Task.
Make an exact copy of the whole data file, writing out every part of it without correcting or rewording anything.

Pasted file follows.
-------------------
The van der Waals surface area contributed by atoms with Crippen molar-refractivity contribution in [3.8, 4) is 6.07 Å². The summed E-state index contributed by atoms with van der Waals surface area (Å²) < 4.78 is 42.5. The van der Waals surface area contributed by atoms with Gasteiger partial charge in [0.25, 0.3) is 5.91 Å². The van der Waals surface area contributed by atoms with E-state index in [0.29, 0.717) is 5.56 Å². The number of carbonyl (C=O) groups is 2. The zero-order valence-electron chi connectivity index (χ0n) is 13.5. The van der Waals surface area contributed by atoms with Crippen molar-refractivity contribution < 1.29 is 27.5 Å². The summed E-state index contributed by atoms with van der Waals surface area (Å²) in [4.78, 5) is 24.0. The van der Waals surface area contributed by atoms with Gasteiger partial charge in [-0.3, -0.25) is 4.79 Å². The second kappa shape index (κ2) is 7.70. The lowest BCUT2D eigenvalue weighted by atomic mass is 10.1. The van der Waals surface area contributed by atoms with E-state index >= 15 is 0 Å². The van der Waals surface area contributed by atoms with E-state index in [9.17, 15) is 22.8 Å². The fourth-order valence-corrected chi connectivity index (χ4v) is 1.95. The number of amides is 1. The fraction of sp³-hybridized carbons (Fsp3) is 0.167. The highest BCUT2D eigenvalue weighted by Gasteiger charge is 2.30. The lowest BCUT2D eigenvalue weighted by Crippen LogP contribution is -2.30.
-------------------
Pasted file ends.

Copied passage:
The van der Waals surface area contributed by atoms with Crippen molar-refractivity contribution in [3.8, 4) is 6.07 Å². The summed E-state index contributed by atoms with van der Waals surface area (Å²) < 4.78 is 42.5. The van der Waals surface area contributed by atoms with Gasteiger partial charge in [0.25, 0.3) is 5.91 Å². The van der Waals surface area contributed by atoms with E-state index in [0.29, 0.717) is 5.56 Å². The number of carbonyl (C=O) groups is 2. The zero-order valence-electron chi connectivity index (χ0n) is 13.5. The van der Waals surface area contributed by atoms with Crippen molar-refractivity contribution < 1.29 is 27.5 Å². The summed E-state index contributed by atoms with van der Waals surface area (Å²) in [4.78, 5) is 24.0. The van der Waals surface area contributed by atoms with Gasteiger partial charge in [-0.3, -0.25) is 4.79 Å². The second kappa shape index (κ2) is 7.70. The lowest BCUT2D eigenvalue weighted by atomic mass is 10.1. The van der Waals surface area contributed by atoms with E-state index >= 15 is 0 Å². The van der Waals surface area contributed by atoms with E-state index in [9.17, 15) is 22.8 Å². The fourth-order valence-corrected chi connectivity index (χ4v) is 1.95. The number of amides is 1. The fraction of sp³-hybridized carbons (Fsp3) is 0.167. The highest BCUT2D eigenvalue weighted by Gasteiger charge is 2.30. The lowest BCUT2D eigenvalue weighted by Crippen LogP contribution is -2.30.